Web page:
The research tells us that employees are more likely to stay when the organisation has clear values that are demonstrated in practice, and when they’re treated with consideration and respect. Items highly correlated with retention include equity in resource allocation, being advised about organisational changes that will impact the employee, belief that the organisation cares about and is committed to the employee, and seeing the organisation’s values and behaviours being demonstrated every day in the employee’s work group. “Long term retention is much more likely when employees can see that their values align with their employer’s and that the employer not only talks about its values but demonstrates them every day,” says Barnett.

Insync Surveys’ final theme is that employees who can envisage a future for themselves in the organisation have a strong sense of connection with, and pride in, their organisation. Items highly correlated with retention include being willing to recommend the organisation as a workplace to others, being proud of working for the organisation, and having a strong sense of belonging. These items emphasise the reciprocity inherent in the employer-employee relationship.

Barnett says: “When the employer provides the employee with a fulfilling job within a positive organisational context, the employee typically reciprocates by performing to the best of their ability and being an advocate for the organisation to others.”

“We encourage organisations to have strategies to increase employee retention that are linked to the organisation’s Employee Value Proposition (EVP),” Barnett says. The EVP refers to the balance of the rewards and benefits that are received by employees in return for their performance in the workplace. It is the sum of everything that people in an organisation experience and receive, from the intrinsic satisfaction of the work, to the environment, leadership, colleagues and remuneration. An EVP answers the question ‘What’s in it for me?’ and formalises an employer’s preemployment promises to employees, both explicit and implicit.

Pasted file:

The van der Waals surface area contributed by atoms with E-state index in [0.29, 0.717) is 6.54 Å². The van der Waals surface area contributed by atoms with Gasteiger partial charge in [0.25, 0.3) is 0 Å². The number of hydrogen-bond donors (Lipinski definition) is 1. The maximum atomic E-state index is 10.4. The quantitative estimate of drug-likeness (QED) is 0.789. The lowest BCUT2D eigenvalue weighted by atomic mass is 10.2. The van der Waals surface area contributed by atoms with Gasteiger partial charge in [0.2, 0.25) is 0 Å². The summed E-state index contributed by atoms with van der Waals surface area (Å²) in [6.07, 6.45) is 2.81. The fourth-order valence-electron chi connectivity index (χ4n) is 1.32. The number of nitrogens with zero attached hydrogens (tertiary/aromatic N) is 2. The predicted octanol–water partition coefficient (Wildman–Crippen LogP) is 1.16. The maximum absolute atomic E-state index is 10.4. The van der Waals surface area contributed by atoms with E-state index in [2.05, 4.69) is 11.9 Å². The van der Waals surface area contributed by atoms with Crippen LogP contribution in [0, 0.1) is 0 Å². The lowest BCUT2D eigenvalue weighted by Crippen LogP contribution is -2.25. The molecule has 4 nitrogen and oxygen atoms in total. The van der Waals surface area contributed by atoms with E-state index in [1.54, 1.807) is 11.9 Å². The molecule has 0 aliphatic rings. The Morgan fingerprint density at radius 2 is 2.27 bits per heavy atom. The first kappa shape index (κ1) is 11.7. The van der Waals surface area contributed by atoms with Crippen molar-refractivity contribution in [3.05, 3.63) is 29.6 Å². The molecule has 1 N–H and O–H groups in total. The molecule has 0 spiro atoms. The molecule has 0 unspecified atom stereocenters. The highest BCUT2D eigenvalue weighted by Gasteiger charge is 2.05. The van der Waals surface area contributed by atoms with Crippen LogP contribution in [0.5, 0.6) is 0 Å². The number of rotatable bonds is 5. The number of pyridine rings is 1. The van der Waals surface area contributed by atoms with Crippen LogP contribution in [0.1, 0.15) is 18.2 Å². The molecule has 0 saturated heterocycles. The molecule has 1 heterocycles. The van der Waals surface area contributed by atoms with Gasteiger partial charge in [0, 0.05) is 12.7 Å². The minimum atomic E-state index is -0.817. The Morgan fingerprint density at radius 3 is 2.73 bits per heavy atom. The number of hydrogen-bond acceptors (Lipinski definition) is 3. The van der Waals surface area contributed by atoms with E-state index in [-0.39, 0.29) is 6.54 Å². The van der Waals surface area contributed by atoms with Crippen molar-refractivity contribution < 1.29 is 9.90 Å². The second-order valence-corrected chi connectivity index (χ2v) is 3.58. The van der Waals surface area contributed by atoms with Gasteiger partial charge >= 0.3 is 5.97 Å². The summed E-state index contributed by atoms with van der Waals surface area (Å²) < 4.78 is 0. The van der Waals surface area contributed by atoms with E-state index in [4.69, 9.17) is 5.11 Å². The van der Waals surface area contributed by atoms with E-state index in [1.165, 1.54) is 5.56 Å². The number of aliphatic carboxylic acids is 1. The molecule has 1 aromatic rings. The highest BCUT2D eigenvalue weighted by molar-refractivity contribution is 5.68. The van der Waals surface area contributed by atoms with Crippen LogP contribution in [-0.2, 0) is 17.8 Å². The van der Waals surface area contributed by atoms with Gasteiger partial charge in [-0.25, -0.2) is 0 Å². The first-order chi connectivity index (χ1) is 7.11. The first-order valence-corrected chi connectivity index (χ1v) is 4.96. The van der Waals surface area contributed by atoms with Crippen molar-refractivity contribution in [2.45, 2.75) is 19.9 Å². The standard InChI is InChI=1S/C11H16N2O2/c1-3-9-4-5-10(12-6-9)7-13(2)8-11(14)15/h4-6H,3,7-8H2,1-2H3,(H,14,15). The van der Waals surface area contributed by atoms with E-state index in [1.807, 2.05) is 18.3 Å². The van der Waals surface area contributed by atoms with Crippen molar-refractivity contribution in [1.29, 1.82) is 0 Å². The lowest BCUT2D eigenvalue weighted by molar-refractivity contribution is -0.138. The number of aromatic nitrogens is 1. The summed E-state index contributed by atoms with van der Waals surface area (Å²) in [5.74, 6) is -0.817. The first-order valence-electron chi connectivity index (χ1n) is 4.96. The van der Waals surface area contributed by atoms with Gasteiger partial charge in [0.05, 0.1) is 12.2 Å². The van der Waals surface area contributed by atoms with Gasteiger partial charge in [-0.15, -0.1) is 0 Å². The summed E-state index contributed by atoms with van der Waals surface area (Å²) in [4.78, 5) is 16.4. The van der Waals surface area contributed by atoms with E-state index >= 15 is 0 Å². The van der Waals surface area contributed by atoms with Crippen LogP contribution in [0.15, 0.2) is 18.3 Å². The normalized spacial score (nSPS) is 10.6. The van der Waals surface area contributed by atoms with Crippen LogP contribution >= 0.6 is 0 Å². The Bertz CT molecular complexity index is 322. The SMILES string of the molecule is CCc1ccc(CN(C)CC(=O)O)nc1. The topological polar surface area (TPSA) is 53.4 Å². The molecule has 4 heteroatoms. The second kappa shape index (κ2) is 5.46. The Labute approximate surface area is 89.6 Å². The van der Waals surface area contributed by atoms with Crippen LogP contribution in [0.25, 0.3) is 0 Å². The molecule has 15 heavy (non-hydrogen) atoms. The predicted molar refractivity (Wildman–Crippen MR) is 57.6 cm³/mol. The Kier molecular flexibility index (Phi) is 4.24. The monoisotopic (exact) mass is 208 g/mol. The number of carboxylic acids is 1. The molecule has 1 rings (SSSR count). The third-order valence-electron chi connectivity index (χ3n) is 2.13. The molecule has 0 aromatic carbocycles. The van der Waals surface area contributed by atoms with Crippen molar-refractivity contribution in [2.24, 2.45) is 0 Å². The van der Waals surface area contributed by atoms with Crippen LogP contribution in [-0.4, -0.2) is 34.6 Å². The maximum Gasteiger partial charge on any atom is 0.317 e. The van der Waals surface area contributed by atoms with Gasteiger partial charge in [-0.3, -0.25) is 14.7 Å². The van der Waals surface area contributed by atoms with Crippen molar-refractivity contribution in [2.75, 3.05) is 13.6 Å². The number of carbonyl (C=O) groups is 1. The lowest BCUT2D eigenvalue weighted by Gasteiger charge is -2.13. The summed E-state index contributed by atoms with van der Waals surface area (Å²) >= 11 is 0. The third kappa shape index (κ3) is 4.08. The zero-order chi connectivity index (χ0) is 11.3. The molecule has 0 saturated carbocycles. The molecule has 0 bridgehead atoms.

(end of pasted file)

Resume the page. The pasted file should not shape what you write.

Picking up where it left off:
Barnett says: “An EVP should be constructed with the same care as a customer value proposition as it also has a very significant impact on the organisation’s performance.” Insync Surveys has developed a five-step process for doing this, starting with a careful analysis of what employees value, designing the EVP in consultation with employees, developing an effective communication process, implementing the EVP with senior leadership advocacy, and continuing to measure and improve the EVP as part of an ongoing strategic cycle.

The findings from this Insync Surveys study make it clear that the EVP should be considered in a broad context, to include job satisfaction as well as the impact of senior leadership, organisational performance and organisational values on retention.

“A key implication of the study is that there are no quick fixes for increasing employee retention. Employee retention is heavily dependent on meaningful work, inspiring leadership and the overall health of the organisation. Long term retention can only be addressed in a meaningful way by ensuring that employees have fulfilling and stimulating roles within a sound organisational context,” says Barnett. 

Nicholas BarnettNicholas Barnett, CEO, BEc, CA, FAICO, has been a director, business leader and consultant for over 30 years. He is CEO of Insync Surveys, a former partner of KPMG, non-executive chairman of Ansvar Insurance, and a non-executive director of Mission Australia. 

For a free copy of the Insync Surveys study, visit www. insyncsurveys.com.au